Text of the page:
The Girl’s Party

Editor’s note: Pauline Wanderer won first prize in poetry in the Pulse Writers Exposé this summer, but she is also a fine prose writer. Here is her take on women, men, and leaving your bicycle unchained.

Four women are sitting together on a deck overlooking water, talking and drinking. Three have wine in their glasses; one has Scotch. Two have boyfriends, sporadic live-ins; two have none. The two without men – until recent years – never had to wait for men to chase after them. All four are recent transplants to the Florida Gulf coast.

Talking under and through each other, they sift through the mysteries of men, attempting to pierce their communal essence as the late afternoon light moves across their faces, erasing wrinkles and softening their expressions.

All four have been married, have grown children and grandchildren, but no photos have been passed around; they did that the last time they met.

Helen, olive-skinned, small yet regal, wants to say, ‘I feel useless, even with my part-time job and volunteer work. Each of you, tell me, how I should be feeling.’ She says nothing for the moment, thinking she’d cause a flapping silence.

Finally, she looks at Suzy, tall, blond and chubby, her oldest high school friend. "Do you think a man would really disrupt my life?"

"You bet, baby," says Suzy. "He’d eat up all your time and maybe your money. Think twice."

"Oh, I don’t know," says her cousin Cheryl, a shorter, near carbon copy of Suzy. "I’m eating up his time and money. He likes to go out with the boys. I tell him, golf only. I let him play golf three times a week. He’d play every day."

"You let him. And you’re not even married," says Rose and pulls her cascading curls, once auburn, now gray, into a bun, fastening it with toothpicks.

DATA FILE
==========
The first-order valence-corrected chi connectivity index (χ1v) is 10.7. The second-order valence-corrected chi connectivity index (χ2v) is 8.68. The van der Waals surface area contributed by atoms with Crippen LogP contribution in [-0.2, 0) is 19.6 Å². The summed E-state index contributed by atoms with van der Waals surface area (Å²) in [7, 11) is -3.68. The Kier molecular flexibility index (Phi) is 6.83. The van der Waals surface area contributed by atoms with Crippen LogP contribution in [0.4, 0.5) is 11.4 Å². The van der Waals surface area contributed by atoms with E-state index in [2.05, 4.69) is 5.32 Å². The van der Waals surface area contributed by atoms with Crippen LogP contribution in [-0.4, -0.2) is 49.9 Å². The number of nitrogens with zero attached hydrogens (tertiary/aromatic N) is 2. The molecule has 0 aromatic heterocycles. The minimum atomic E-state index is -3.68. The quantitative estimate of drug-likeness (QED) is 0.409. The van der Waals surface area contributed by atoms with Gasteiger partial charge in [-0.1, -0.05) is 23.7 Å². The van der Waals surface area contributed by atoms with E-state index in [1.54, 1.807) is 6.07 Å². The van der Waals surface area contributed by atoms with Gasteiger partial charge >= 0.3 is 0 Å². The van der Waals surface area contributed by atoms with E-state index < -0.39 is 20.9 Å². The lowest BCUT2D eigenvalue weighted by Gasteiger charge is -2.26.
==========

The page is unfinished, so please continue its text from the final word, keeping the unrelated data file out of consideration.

"And they gamble at golf. Then they go to the bar and pay off debts. It’s after midnight and he’s not home."

"So, do you make him pay?"


"You know. Are you standoffish with him in the morning?"

Cheryl laughs. "You could say I make him crawl."

"And afterwards," says Helen, "you fix him a four course breakfast."

"Mine," says Suzy, "mine brings me toast and coffee in bed."

"I don’t miss a guy necessarily," says Rose. "I miss the touching. Sometimes I wish I were bisexual, but the plain fact is I’m not."

"Then get a dog or a cat," says Helen. "They say we should do that when we get older."

Cheryl reaches across Rose and fills her wine glass. "Or a massage."

"Right. I keep thinking about it but don’t do it."

"Do what?"

"Get a dog or cat. I do get massages but they’re a poor substitute."

"You can’t have everything," says Suzy and looks through her glass of Scotch and water at the sinking sun.

"Suzy, yes you can. We’ve all got friends with husbands, dogs, cats, birds. Even pedicures and facials."

"You could try the internet singles sites," says Cheryl.

"Forget it." Helen sticks two shrimps on a toothpick and eats them. "I could tell you tales."

Rose laughs. "We’ve probably heard them all."

"Most studies show…" continues Helen.

"Don’t start quoting that NPR stuff to me," says Cheryl.

"If you’d only listen for one minute. Studies prove…"

Suzy puts her hand to her ears, starts singing "Blue Hawaii."

"Studies show that real happiness comes from a walk on the shore, reading a book or listening to music."


Suzy stands up, pours wine and goes into the kitchen for a second Scotch.

"Grandchildren," says Cheryl. "Your study forgot to include that. And what I ask myself is why I moved so far away from my three precious grand kids. Everyone comes down at Christmas and Easter, but…" Her voice trails away.

Rose pictures her four-year-old grandson running up the driveway, arms out, yelling "Gamma." She pictures taking him to the beach with a kite. "Yes, they left that one out."

Somewhere, a mourning dove calls again and again. Not dark yet on the Gulf but headed for a meagerly sunset.